Than all the gold on Afric’s shore.
One mite wrung from the labourer’s hands
Shall buy and sell the miser’s lands,
Or if protected from on high
Does that whole nation sell and buy.
He who mocks the infant’s faith
Shall be mocked in age and death.
He who shall teach the child to doubt
The rotting grave shall ne’er get out.
He who respects the infant’s faith
Triumphs over hell and death.
The child’s toys and the old man’s reasons
Are the fruits of the two seasons.
The questioner who sits so sly
Shall never know how to reply.
He who replies to words of doubt
Doth put the light of knowledge out.
The strongest poison ever known
Came from Caesar’s laurel crown.
Nought can deform the human race
Like to the armour’s iron brace.
When gold and gems adorn the plough
To peaceful arts shall Envy bow.
A riddle or the cricket’s cry
Is to doubt a fit reply.
The emmet’s inch and eagle’s mile
Make lame philosophy to smile.
He who doubts from what he sees
Will ne’er believe, do what you please.
If the sun and moon should doubt,
They’d immediately go out.
To be in a passion you good may do,
But no good if a passion is in you.
The whore and gambler, by the state
Licensed, build that nation’s fate.
The harlot’s cry from street to street
Shall weave old England’s winding sheet.
The winner’s shout, the loser’s curse,
Dance before dead England’s hearse.
Every night and every morn
Some to misery are born.
Every morn and every night
Some are born to sweet delight.
Some are born to sweet delight,
Some are born to endless night.
We are led to believe a lie
When we see not through the eye
Which was born in a night to perish in a night,
When the soul slept in beams of light.
God appears, and God is light
To those poor souls who dwell in night,
But does a human form display
To those who dwell in realms of day.
‘As exotic as a bird of paradise, still a beauty, with black dazzling eyes, a flawless cream complexion and a figure that, even in the dresses of the period, was the envy of many younger matrons’ – One commentator on Diamantina Bowen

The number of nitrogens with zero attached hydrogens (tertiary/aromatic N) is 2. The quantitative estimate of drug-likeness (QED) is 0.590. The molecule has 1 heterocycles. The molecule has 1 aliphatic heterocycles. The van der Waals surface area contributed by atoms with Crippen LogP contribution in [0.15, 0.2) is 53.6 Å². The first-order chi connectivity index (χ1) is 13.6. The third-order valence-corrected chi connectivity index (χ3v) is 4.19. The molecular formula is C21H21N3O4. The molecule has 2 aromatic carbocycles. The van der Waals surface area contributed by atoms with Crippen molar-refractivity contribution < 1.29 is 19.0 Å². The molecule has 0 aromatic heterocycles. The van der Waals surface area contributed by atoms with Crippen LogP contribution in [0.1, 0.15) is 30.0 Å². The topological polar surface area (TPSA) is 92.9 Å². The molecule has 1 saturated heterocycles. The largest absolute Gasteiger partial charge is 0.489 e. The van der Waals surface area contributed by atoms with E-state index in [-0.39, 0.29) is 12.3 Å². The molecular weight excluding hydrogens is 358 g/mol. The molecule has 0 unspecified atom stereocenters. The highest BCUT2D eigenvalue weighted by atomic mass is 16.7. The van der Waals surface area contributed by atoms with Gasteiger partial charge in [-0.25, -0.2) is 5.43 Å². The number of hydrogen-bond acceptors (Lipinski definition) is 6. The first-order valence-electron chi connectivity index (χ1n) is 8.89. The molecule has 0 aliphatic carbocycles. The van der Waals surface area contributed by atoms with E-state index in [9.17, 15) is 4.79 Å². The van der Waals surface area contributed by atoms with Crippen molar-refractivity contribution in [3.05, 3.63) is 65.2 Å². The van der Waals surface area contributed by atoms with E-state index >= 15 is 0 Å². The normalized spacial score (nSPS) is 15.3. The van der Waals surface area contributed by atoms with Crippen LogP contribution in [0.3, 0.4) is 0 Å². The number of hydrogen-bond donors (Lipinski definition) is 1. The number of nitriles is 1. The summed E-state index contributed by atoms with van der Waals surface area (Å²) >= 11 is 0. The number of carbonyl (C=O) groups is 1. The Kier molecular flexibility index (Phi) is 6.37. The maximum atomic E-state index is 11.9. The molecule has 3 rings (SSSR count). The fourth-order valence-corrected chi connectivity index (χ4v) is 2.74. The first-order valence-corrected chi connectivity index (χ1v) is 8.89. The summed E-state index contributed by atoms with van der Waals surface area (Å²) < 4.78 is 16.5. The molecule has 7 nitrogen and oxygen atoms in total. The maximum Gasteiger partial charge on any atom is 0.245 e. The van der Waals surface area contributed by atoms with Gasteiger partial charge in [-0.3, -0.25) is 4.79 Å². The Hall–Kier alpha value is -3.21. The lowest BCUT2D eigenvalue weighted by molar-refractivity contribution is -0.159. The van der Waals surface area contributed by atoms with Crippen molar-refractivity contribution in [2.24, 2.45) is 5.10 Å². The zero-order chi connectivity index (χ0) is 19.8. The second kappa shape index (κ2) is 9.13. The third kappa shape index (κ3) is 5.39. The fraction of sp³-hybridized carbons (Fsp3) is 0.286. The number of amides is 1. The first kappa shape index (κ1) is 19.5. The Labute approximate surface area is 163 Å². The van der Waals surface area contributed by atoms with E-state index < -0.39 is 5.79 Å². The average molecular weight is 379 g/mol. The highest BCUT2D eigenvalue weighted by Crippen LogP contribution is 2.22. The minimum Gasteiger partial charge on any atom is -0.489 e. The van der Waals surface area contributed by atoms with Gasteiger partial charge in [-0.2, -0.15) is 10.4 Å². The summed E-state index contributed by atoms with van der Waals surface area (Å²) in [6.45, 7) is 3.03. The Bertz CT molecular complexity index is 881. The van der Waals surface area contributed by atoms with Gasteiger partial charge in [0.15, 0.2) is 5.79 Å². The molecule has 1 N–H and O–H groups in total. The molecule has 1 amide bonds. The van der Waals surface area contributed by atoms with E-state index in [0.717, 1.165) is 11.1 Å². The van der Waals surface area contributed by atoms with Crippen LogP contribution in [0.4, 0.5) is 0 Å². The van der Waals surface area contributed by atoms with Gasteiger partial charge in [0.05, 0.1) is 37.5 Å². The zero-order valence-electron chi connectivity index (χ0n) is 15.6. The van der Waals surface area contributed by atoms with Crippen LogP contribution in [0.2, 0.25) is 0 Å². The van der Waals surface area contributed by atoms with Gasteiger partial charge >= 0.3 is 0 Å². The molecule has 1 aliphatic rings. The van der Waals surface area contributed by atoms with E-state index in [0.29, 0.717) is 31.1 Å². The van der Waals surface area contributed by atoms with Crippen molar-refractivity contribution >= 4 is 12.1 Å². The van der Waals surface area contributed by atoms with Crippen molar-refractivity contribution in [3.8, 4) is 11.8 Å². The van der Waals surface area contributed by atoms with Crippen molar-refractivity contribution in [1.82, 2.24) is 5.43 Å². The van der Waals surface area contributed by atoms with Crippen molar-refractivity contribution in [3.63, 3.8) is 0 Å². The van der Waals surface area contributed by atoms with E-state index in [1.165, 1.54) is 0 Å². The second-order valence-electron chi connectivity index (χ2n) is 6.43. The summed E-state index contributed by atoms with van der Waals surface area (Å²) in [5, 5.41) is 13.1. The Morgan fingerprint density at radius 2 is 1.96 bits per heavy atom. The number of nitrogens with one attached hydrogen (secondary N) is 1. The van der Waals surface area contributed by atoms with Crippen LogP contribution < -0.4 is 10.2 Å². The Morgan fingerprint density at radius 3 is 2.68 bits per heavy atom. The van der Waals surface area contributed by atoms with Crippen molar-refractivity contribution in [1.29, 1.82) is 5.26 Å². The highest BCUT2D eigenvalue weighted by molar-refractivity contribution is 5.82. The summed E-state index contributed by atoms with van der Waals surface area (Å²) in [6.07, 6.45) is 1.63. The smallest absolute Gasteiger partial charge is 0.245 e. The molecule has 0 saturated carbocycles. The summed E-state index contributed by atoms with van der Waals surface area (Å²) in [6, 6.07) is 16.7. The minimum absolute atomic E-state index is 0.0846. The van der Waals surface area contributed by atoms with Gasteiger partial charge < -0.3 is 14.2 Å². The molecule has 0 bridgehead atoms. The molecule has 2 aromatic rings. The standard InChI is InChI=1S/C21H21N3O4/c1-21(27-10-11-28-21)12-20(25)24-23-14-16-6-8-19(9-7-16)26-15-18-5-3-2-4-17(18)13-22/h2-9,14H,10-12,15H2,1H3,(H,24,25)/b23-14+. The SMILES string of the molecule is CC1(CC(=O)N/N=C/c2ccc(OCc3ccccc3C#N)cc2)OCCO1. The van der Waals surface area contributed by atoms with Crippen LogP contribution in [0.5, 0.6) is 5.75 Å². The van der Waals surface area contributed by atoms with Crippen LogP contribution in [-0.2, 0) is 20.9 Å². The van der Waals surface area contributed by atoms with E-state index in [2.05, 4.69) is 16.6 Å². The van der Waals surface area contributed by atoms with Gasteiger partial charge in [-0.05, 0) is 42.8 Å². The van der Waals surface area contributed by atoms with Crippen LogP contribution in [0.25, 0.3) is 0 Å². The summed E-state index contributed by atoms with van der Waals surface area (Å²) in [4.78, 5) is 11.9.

This week we continue the story of Diamantina di Roma, Lady Bowen (1833-93).
After her husband George Bowen was appointed inaugural Governor of Queensland in 1859, the family sailed to the new colony on HMS Cordelia. They landed in Moreton Bay on 9 December. The next day they sailed up the Brisbane River, greeted by enthusiastic crowds. There was even more cheering when Bowen declared the new state of Queensland.
Diamantina’s role was mostly ceremonial; she turned the first soil at Ipswich for the first Queensland Rail in 1864, using a silver spade and cedar wheelbarrow. The first train did not run until 1865, to Grandchester (Bigges Camp). She was known as a great hostess at Government House, as is her role in the novel.
However, Diamantina did a lot more for the new colony than playing piano and singing. The high-born contessa was a caring lady who worked for charities, making her loved by most Queenslanders. One eulogy mentioned “the deep interest she took in the poor and distressed.”
Diamantina’s most valuable contribution to Queensland was her work establishing the health system. In 1863 she set up the Lady Bowen Lying-In Hospital. Three of the Bowen’s five children would be born in Queensland; she did plenty for other mothers. This hospital reduced infant mortality, a serious problem of the time. Today it is the Royal Women’s Hospital of Brisbane.
She also set up a hospice called Diamantina Home for Incurables. In 1864 she established the Diamantina Orphanage. This building would become, in 1956, the well-renowned Princess Alexandra Hospital.
In 1868 Bowen became the Governor of New Zealand. A group of women organized to give Diamantina a going away present of a diamond necklace, also a bracelet. In a farewell speech they said: “Eight years ago you came among us as a stranger and foreigner. You leave us having won the hearts of many and the goodwill of all. The poor, the destitute, the afflicted and the orphans have alike shared your sympathy”. Some accounts say that Diamantina went to the ship in tears.